The Microlog - A New Electrical Logging Method for Detailed Determination of Permeable Beds
- H.G. Doll (Schlumberger Well Surveying Corp.)
- Document ID
- Society of Petroleum Engineers
- Journal of Petroleum Technology
- Publication Date
- June 1950
- Document Type
- Journal Paper
- 155 - 164
- 1950. Original copyright American Institute of Mining, Metallurgical, and Petroleum Engineers, Inc. Copyright has expired.
- 5.1.2 Faults and Fracture Characterisation, 2.4.3 Sand/Solids Control, 4.1.2 Separation and Treating, 5.5.2 Core Analysis, 2.2.2 Perforating, 1.6 Drilling Operations, 4.3.4 Scale, 1.2.3 Rock properties, 5.3.4 Integration of geomechanics in models, 5.6.1 Open hole/cased hole log analysis, 4.1.5 Processing Equipment
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A new electrical logging method is described which measures the resistivity ofsmall volumes of material near and behind the wall of the bore holes. The verysmall electrode systems used are supported in the face of the flexibleinsulator pad of appropriate dimension maintained in contact with the wall. Themeasurements are recorded simultaneously with two different electrodespacings.
This method provides a very detailed record of the formations and particularlyof the permeable beds traversed by the bore holes.
The application of MicroLog to the location of permeable zones within compactformations, such as limestone, and to the determination of the amount of sandexisting in sequences of thin shale and sand streaks is discussed.
The possibility of quantitative determination, providing a step toward theevaluation of formation porosity and mud cake thickness, is also examined.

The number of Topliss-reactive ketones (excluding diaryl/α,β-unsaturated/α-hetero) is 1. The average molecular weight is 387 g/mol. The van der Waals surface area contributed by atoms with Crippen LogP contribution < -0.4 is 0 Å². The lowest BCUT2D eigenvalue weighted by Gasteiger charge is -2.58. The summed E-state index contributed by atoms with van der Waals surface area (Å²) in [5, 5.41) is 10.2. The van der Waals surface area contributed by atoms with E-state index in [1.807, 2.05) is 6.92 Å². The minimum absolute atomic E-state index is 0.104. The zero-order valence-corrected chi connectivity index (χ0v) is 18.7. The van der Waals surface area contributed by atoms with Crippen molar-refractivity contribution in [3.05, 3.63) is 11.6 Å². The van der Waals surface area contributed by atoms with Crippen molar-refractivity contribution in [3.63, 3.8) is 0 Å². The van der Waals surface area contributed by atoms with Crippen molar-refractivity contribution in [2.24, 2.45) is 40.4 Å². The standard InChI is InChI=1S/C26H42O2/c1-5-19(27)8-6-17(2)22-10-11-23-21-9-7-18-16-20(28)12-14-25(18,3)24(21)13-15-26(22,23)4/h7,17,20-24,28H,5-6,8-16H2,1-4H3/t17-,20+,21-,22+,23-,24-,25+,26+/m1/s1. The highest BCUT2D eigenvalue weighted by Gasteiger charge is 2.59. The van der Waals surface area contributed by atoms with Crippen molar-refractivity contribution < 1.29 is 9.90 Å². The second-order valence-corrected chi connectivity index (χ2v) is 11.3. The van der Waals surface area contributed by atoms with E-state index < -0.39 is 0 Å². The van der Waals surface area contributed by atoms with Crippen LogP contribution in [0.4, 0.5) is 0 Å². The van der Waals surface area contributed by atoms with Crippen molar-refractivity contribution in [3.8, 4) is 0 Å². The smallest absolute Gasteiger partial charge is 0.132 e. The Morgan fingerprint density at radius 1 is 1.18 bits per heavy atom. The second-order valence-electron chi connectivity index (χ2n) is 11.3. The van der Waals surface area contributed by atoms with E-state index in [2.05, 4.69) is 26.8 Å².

Field examples illustrate the essential features of the method.
In conventional electrical logging, the spontaneous potential (SP) log is usedto delineate the permeable beds, and the resistivity logs are used primarily toprovide indications concerning the fluid content of the beds.
When the formations are much more resistive than the mud, as happens, forexample, in limestone fields, the SP currents are short-circuited by the moreconductive mud column, with the result that the SP log is quite rounded. Inthat case, the SP log generally gives the approximate location of the permeableformations but it cannot be used for an accurate determination of theboundaries of each permeable bed.
Solutions for the problem of obtaining a better determination of the permeablebeds in limestone fields were developed from two angles. One approach consistedin improvements to the logging of the SP, as given by Selective SP logging andStatic SP logging. These new methods, which have been described in an earlierpaper, give good results when the mud is not too salty, but they are still in asomewhat experimental stage, mostly because the development efforts have latelybeen concentrated on another approach to the problem, i.e., the MicroLog.
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